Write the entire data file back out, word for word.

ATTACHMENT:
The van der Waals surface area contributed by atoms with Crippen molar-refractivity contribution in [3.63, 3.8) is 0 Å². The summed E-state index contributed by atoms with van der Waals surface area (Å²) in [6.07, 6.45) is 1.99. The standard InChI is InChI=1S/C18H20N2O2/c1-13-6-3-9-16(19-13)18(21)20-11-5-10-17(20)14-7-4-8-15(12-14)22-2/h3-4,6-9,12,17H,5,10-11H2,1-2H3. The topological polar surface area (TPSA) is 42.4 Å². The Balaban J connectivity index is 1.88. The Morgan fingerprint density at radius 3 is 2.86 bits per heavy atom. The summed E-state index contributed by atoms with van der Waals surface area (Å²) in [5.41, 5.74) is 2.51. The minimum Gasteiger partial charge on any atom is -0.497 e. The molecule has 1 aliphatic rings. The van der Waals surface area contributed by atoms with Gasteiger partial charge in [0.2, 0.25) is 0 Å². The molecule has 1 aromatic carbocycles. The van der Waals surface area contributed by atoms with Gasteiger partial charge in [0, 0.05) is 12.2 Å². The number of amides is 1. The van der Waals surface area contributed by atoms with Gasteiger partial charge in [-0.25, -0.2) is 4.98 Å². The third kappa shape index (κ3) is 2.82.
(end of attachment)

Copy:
The van der Waals surface area contributed by atoms with Crippen molar-refractivity contribution in [3.63, 3.8) is 0 Å². The summed E-state index contributed by atoms with van der Waals surface area (Å²) in [6.07, 6.45) is 1.99. The standard InChI is InChI=1S/C18H20N2O2/c1-13-6-3-9-16(19-13)18(21)20-11-5-10-17(20)14-7-4-8-15(12-14)22-2/h3-4,6-9,12,17H,5,10-11H2,1-2H3. The topological polar surface area (TPSA) is 42.4 Å². The Balaban J connectivity index is 1.88. The Morgan fingerprint density at radius 3 is 2.86 bits per heavy atom. The summed E-state index contributed by atoms with van der Waals surface area (Å²) in [5.41, 5.74) is 2.51. The minimum Gasteiger partial charge on any atom is -0.497 e. The molecule has 1 aliphatic rings. The van der Waals surface area contributed by atoms with Gasteiger partial charge in [0.2, 0.25) is 0 Å². The molecule has 1 aromatic carbocycles. The van der Waals surface area contributed by atoms with Gasteiger partial charge in [0, 0.05) is 12.2 Å². The number of amides is 1. The van der Waals surface area contributed by atoms with Gasteiger partial charge in [-0.25, -0.2) is 4.98 Å². The third kappa shape index (κ3) is 2.82.